The Ruling Class – James McAvoy

The Ruling Class posterIf i’m honest, I hadn’t to date seen enough of James McAvoy’s work to fully appreciate his range as an actor.

I loved him in X-Men: First Class – but then the X-Men movies haven’t disappointed yet – and as the Mr Tumnus in The Chronicles of Narnia: The Lion, The Witch and The Wardrobe. That said, I haven’t yet seen The Last King of Scotland, which earned him a BAFTA nomination for Best Supporting Actor, nor Atonement, for which he received a Golden Globe nomination and his second BAFTA nomination for Best Leading Actor.

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RCM Students’ Union Film Orchestra

We were lucky enough to have been invited by one of our lovely friends to attend the Royal College of Music this evening to watch the Students’ Union Film Orchestra perform a selection of cinematic classics. Conducted by Richard Miller, SFO Principal Conductor, the performance began with Erich Wolfgang Korngold’s suite from Kings Row (1942); […]

The Recipe of Daniel

Prompted from this post by Sarah and in the spirit of the original, I present my recipe. Proper measurements not included because that would just be boring. Rules as follows:

How does the old saying go — girls are “sugar and spice and everything nice,” and boys are “snips and snails and puppy dog tails”?

Aside from not knowing what a “snip” is, I don’t buy it; we’re much more complex than lollipops and unicorns and toy trucks and frogs. This week, we want a window into the complexity that is you. We want your best recipes.

We don’t mean we want your best recipe for fried chicken (although we’ll take that, too — a good fried chicken recipe is always handy). We want the recipe for all the bits and pieces and quirks and foibles and loves that make you you.


The Recipe of Daniel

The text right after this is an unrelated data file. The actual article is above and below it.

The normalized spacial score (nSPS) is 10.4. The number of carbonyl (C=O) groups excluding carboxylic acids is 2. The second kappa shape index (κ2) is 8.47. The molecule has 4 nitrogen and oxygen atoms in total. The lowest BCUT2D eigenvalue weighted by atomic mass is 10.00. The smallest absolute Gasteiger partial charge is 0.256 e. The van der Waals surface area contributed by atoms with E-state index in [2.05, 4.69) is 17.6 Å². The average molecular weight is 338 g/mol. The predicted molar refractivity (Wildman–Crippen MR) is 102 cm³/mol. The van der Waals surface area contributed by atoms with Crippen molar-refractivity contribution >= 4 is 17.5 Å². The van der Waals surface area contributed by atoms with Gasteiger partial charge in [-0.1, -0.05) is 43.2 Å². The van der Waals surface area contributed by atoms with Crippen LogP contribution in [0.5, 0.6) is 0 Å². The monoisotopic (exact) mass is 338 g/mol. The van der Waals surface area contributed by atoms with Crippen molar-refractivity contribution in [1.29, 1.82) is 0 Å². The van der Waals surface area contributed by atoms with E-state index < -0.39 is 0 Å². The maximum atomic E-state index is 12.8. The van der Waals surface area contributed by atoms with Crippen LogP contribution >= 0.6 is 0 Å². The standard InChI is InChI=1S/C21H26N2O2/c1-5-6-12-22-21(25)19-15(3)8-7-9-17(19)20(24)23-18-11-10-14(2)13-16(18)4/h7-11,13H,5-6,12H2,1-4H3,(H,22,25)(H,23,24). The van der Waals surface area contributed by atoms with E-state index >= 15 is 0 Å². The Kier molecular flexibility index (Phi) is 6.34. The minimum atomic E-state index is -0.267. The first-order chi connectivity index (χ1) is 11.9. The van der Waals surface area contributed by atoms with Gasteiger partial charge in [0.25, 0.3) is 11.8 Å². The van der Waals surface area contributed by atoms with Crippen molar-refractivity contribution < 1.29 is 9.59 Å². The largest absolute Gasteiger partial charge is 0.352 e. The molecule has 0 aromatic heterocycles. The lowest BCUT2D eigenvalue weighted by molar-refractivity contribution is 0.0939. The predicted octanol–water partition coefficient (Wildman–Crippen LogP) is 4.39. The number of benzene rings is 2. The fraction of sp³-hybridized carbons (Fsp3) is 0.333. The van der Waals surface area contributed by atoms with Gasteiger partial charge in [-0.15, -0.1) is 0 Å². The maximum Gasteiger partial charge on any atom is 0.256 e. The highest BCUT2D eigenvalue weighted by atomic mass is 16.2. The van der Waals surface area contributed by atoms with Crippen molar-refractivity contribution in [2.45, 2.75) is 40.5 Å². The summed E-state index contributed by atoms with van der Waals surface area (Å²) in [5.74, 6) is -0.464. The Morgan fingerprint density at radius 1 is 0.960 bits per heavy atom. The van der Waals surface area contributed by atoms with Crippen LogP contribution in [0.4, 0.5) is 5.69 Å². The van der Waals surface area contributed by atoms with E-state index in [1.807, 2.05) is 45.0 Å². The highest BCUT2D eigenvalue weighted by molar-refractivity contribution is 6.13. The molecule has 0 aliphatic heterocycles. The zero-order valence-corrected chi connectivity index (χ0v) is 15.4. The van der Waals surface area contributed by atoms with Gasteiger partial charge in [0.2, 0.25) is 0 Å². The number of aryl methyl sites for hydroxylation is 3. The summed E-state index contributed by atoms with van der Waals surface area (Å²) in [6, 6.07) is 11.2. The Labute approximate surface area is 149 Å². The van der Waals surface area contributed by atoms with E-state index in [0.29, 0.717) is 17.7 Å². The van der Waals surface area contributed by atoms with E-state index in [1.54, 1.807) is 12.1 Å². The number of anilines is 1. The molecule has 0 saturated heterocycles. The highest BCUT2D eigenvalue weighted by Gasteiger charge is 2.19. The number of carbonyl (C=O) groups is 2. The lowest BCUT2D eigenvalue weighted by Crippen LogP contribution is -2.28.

For the biscuit base
A large bowl of Helpfulness
Lashings of Patience
Twice as much Anxiety as necessary
A pint of Empathy
Equal parts Silliness and Seriousness
Oodles of Honesty
A dash of Creativity
A spoonful of Shyness


For the caramel and chocolate topping
A pair of Odd Socks
Gratings of untamed Facial Hair
5 Cups of Blue Shirts
A fistful of Converse
A hint of A Ponytail


Spread the biscuit mixture out in a quiet space, preferably a dark movie theatre showing the latest sci-fi or fantasy spectacle. If you don’t have one, a DVD will do fine. Line with pages from A Wizard of Earthsea.
Layer on the caramel slowly, allowing time for the mixture to expand into every corner of interest from animation to programming to games design to robotics to web design. Spread the melted chocolate on top evenly, right up against the anime and murder mysteries.
Leave to cool at the back of the fridge with classic point n’ click adventure games. Once a week feed with BSL and sign-song. Serve with Jack Daniels and fabulous friends.



Pervasive Pixels: Fondly remembered games

Crowbarska made one of those list posts on Facebook a couple of weeks ago that got me thinking. The gist of it was to list the ten games that have had the most impact on you. Not necessarily “teh best games evah” or even ten of your favourite games, but those which have struck a chord and stuck with you long since you first experienced them.

Although I wasn’t tagged directly (sad face) it wiggled its way into my brain enough that I felt my own hypothetical answer justified a proper blog post. So here, in no particular order, are mine:

Tombraider – Playstation